• April 6, 2010 at 6:34 pm

      TY for the comment. I like, “The original idea of social media and blogging is to show our individuality”. I believe what I’m ‘attempting’ to say is that nothing out there (myself included) seems very individualized. To respond to your question, “How do you know what anyone is saying is real?” – we don’t. However, by reviewing resumes, calling references, etc. (at least in a sales environment), we can get “numbers” – which is at least something quantitative and a ‘track record’ of success. Then again – people can lie on their resumes, so…to your point ( ;

      • April 7, 2010 at 10:03 am

        Tried to leave a comment on your blog Marti, but got an error. Just an FYI

  2. April 6, 2010 at 6:12 pm

    Hey Jamie,

    There’s really no had and fast rule here, let common sense prevail. Have a look at this article on my blog for more information… http://wp.me/pFm5z-2D

  3. April 6, 2010 at 8:28 pm

    looking at the group of experts:
    -Gary Vaynerchuk -Dan Schawbel -Chris Brogan
    They all of varying degrees of experience in the field of personal branding and social media:

    Gary figured things out on his own and then shared what he learned and bills himself as such (very authentically I might add). He is intriguing because the fame he earned learning how to brand himself. Still relatively little experience in the field formally. He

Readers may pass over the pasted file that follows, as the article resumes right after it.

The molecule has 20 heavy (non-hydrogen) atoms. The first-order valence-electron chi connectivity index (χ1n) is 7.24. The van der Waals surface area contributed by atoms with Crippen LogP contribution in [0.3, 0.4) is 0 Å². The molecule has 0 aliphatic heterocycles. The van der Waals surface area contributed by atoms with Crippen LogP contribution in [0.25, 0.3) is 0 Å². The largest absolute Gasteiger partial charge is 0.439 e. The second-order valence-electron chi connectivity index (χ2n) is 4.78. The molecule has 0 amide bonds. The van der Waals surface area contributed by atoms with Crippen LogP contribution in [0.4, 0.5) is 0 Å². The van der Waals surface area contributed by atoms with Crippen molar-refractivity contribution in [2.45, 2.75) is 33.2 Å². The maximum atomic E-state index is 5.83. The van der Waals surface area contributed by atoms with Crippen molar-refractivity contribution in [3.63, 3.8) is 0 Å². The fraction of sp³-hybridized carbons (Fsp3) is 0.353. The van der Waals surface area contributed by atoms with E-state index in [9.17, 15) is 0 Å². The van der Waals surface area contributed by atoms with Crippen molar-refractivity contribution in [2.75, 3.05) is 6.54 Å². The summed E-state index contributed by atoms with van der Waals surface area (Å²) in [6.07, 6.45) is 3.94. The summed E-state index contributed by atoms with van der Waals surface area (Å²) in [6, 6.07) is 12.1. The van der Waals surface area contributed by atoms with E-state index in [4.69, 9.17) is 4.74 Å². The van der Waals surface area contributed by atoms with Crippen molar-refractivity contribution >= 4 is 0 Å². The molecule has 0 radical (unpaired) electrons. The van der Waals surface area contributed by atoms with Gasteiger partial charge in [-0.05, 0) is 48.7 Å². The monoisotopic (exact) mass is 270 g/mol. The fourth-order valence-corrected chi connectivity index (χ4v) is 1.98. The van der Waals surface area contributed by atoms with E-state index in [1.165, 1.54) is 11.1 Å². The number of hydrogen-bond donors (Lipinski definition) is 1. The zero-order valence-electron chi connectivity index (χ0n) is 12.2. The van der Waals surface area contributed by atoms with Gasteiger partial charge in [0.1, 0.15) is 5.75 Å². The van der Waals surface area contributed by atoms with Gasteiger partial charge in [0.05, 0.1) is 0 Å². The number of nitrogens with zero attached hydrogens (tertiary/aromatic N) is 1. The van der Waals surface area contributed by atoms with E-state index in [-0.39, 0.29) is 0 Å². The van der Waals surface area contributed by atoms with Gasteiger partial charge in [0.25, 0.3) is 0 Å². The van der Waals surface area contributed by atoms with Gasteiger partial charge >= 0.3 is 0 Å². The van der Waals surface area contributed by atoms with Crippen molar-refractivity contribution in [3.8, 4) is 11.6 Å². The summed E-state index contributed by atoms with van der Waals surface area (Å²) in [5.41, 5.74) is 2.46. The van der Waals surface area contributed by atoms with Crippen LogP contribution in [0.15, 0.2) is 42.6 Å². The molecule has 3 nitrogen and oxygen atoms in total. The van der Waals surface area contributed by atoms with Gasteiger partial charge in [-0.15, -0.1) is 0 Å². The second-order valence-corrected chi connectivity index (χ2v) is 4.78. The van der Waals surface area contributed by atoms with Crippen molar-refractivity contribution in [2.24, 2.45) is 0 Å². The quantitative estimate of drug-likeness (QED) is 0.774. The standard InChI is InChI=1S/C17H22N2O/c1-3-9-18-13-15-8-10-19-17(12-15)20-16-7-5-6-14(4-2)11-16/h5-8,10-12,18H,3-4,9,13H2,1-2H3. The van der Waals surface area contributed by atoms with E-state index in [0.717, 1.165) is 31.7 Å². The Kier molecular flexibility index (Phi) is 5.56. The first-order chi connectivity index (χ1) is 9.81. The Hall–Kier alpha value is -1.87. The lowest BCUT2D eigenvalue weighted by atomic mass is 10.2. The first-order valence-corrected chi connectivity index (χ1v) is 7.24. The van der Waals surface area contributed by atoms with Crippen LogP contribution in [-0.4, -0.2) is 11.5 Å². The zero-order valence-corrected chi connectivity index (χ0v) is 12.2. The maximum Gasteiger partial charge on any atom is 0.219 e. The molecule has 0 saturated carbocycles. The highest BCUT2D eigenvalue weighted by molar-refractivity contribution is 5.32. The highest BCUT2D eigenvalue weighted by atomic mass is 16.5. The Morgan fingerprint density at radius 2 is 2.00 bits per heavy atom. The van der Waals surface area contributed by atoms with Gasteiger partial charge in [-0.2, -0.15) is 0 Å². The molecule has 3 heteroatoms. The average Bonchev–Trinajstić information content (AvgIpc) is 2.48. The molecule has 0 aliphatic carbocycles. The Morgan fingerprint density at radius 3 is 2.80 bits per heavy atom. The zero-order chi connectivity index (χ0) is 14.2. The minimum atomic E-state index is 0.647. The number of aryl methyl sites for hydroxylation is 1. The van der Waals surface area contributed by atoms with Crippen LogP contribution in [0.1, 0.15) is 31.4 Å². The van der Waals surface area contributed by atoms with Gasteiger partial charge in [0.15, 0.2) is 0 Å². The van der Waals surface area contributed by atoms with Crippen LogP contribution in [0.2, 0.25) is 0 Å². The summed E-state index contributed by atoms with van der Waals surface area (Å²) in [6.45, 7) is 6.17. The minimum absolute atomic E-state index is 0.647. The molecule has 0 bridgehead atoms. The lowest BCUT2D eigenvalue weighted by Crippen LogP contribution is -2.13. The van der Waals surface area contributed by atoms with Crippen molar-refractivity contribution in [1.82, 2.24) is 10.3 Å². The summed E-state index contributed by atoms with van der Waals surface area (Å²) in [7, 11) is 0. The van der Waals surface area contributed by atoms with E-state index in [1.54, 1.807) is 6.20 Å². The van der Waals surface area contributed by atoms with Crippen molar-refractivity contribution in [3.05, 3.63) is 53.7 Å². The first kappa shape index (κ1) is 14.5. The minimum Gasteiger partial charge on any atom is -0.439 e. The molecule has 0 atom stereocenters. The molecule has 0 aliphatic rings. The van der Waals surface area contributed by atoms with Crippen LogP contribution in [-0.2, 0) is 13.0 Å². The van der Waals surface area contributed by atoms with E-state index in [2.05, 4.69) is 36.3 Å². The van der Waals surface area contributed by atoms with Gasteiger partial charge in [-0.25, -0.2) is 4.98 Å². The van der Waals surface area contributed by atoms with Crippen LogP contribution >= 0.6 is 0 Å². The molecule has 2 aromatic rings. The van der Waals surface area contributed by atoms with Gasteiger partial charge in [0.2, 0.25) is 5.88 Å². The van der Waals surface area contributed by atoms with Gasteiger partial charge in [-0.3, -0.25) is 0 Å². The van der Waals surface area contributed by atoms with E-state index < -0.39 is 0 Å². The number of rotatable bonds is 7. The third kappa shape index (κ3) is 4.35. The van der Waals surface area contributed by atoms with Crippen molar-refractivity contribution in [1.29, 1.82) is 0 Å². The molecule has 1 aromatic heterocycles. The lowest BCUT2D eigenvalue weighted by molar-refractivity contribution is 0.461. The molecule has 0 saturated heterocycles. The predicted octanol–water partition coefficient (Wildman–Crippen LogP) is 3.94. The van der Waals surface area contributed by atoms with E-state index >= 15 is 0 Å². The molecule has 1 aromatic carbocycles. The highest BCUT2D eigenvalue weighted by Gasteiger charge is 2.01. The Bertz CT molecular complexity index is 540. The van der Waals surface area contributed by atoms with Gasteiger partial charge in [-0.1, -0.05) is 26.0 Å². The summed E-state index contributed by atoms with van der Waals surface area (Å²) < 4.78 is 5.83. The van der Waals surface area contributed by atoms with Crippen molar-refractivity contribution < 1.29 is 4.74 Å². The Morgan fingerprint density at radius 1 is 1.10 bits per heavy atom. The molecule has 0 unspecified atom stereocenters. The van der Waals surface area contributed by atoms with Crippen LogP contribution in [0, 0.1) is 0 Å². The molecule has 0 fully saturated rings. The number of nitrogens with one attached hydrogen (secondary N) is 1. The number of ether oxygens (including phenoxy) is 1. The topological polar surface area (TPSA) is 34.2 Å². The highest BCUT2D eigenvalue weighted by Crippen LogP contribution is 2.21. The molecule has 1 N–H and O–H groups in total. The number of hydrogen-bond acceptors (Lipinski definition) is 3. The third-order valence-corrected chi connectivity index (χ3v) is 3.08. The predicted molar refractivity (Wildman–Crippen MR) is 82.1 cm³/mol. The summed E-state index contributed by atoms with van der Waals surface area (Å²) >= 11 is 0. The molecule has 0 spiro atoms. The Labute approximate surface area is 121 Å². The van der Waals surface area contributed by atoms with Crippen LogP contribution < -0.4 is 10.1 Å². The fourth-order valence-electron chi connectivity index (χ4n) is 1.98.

Chris Brogan has been blogging and learning about internet marketing and social media for years (since 98). He has earned a following and proven over time he knows what he is doing. 12 years online.

    Then there is Dan, his book is on my to do list of books to read, but from what I have read on his blog and seen of his presentations on YouTube, he is an up and comer. He has been online since 2006. He is focused and drinks his own cool aid. What he teaches and shares online he did for himself first. So that give him an air of credibility if you ask me. But like I said earlier, he needs to mature a bit and maybe write another book.

    What makes any of these guys experts, and I do include Dan as an expert, is… you and I. There is no PHD in social media, internet marketing, or even personal branding. We are living in a new world order of technology (Twitter did not exist since 2006, and did not become force to be reckoned with until 2009). So who is really an expert in an emerging science?!?! The people who we think are experts. We follow who other people follow. All these guys are experts because we give them the social proof (RSS Subscribers, book sales, retweets).